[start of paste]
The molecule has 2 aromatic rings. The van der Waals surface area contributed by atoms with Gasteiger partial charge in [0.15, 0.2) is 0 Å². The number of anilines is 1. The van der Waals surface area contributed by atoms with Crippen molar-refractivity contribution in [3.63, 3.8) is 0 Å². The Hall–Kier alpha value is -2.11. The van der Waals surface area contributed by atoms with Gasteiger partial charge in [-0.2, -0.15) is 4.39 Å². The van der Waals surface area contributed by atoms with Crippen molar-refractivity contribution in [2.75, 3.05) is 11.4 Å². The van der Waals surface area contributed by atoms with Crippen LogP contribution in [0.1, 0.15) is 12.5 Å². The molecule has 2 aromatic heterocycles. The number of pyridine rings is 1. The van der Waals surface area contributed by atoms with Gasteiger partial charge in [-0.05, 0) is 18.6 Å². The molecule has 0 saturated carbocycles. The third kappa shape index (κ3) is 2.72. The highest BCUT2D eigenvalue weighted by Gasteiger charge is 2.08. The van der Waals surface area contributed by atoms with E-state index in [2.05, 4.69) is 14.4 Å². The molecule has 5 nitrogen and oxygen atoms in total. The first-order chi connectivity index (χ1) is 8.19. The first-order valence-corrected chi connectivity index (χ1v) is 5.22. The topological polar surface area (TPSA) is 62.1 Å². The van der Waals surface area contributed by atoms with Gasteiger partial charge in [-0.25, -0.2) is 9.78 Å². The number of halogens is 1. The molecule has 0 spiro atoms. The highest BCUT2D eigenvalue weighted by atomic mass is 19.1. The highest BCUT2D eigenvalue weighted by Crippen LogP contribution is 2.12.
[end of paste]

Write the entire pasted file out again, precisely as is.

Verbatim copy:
The molecule has 2 aromatic rings. The van der Waals surface area contributed by atoms with Gasteiger partial charge in [0.15, 0.2) is 0 Å². The number of anilines is 1. The van der Waals surface area contributed by atoms with Crippen molar-refractivity contribution in [3.63, 3.8) is 0 Å². The Hall–Kier alpha value is -2.11. The van der Waals surface area contributed by atoms with Gasteiger partial charge in [-0.2, -0.15) is 4.39 Å². The van der Waals surface area contributed by atoms with Crippen molar-refractivity contribution in [2.75, 3.05) is 11.4 Å². The van der Waals surface area contributed by atoms with Crippen LogP contribution in [0.1, 0.15) is 12.5 Å². The molecule has 2 aromatic heterocycles. The number of pyridine rings is 1. The van der Waals surface area contributed by atoms with Gasteiger partial charge in [-0.05, 0) is 18.6 Å². The molecule has 0 saturated carbocycles. The third kappa shape index (κ3) is 2.72. The highest BCUT2D eigenvalue weighted by Gasteiger charge is 2.08. The van der Waals surface area contributed by atoms with E-state index in [2.05, 4.69) is 14.4 Å². The molecule has 5 nitrogen and oxygen atoms in total. The first-order chi connectivity index (χ1) is 8.19. The first-order valence-corrected chi connectivity index (χ1v) is 5.22. The topological polar surface area (TPSA) is 62.1 Å². The van der Waals surface area contributed by atoms with Gasteiger partial charge in [-0.25, -0.2) is 9.78 Å². The number of halogens is 1. The molecule has 0 spiro atoms. The highest BCUT2D eigenvalue weighted by atomic mass is 19.1. The highest BCUT2D eigenvalue weighted by Crippen LogP contribution is 2.12.